Last Updated on December 21, 2023 by Pamela MacNaughtan
I have lost count of the number of times I’ve walked passed a line of people waiting for a table inside La Buche in Old Quebec. A short walk from Château Frontenac, La Buche is a cabane à sucre (sugar shack) themed restaurant. Animal pelts and snowshoes decorate the wood plank walls, long wooden sleds are fastened to the ceiling and large picnic tables add to the rustic aesthetic. The atmosphere is relaxed, noisy, and comfortable.
My first visit to La bûche was a couple of years ago when I was in search of the best French onion soups in Old Quebec (I tried around 30). While the onion soup at La Buche is not a traditional French onion soup – you won’t find a layer of bubbling cheese on top – it is one of the best in the city. I still think about the smokey, earthy broth, and little hits of roasted garlic. Slightly grilled cheese curds hide on the bottom, and sides of caramelized pearl onions and bone marrow make a luscious addition.
an urban sugar shack
Sugar shacks are an integral part of Quebec culture and history. While there are some that stay open year-round, the best sugar shack experiences happen in spring during the sugaring-off season. It’s a time of gathering and music, and copious amounts of Québécois comfort foods – often drizzled with maple syrup. It’s something I think everyone should do at least once.
La Buche is not a traditional sugar shack, you won’t find folk singers there, and there is definitely not enough space for dancing. The décor could be mistaken for kitsch but it sets the mood, enticing people from the streets to a table. When the menu arrives, the enchantment, at least for me, begins.
the food at la buche
I like to think of the food at La bûche as a kind of tête à tête between the restaurant and my tastebuds. Traditional sugar shack foods like tourtière, pea soup, ham, baked beans, and oreilles de crisse (crispy pork rinds) are the backbone of the menu here. They’re joined by Québécois comfort foods: poutine, pouding chômeur, onion soup, and pâte chinois (a Quebec-style shepherd’s pie).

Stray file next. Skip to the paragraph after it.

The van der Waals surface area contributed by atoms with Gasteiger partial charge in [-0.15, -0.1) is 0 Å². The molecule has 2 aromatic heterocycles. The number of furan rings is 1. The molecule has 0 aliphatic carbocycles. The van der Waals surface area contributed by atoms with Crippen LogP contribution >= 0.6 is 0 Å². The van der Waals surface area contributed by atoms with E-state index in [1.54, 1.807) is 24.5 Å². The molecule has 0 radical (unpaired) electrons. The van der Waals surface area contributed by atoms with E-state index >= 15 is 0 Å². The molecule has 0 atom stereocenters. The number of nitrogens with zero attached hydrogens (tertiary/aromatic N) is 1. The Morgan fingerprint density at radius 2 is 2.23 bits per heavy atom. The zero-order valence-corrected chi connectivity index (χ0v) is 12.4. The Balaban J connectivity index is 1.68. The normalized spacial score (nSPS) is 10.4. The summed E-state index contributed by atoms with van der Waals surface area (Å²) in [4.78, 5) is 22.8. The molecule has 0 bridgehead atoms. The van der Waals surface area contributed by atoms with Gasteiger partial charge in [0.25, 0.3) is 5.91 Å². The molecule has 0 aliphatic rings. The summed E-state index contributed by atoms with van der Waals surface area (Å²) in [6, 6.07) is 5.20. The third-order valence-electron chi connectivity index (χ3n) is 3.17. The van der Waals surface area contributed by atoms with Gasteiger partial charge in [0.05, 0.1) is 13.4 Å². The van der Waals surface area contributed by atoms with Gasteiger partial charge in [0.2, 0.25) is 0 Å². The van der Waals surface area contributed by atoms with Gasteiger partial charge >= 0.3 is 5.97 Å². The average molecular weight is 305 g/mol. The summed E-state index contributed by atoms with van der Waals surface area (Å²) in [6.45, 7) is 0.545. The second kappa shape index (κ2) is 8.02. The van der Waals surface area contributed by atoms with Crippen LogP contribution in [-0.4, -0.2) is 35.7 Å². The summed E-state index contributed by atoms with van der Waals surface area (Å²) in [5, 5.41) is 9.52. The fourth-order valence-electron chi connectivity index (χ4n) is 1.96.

Intermixed with the authentic is the menu’s tour de force, dishes that are rooted in tradition and given a modern flavour boost. The rabbit wings are a coveted starter and they sell out quickly. The pouding chômeur with pan-fried foie gras and bacon is thickset and decadent, savoury and sweet – it’s basically Jason Momoa, but a food.
Thankfully, on my most recent visit to La Buche I was with three other people; I could not finish the chômeur on my own. The antipasto de la buche is shareable appetizers, and a metal canteen tray laden with deer tartare, smoked trout, salmon tartare, rabbit wings and tender lacquered pork belly soon appeared. A delicious introduction.
For the main course, try the tourtière, salmon pie, or First Nations elk skirt steak. The poutine is also quite good, and I’m a fan of fancy grilled cheese sandwiches. The food portions at La Buche are generous; comfortable clothing is highly recommended. Personally, I start small and add dishes as I go, despite my tastebuds wanting to order everything on the menu.
La Buche serves a very good brunch, and there’s a kids’ menu available as well.
To locals, La Buche may appear to be too touristy, but I believe that opinion is based mostly on geography. If it were located in a neighbourhood far from Old Quebec, the food would still be worth lining up for. So, if you’re visiting, go to La Buche and have a pseudo sugar shack meal, and if you live here, wait for the quiet season and enjoy yummy gluttony.
dine at la buche
lgbtqia2s+ safe space • where: 49, rue saint-louis • neighbourhood: old quebec (vieux-québec) • 418-694-7272 • restolabuche.com • mains: $18 – $39 CAD • reservations recommended, but not required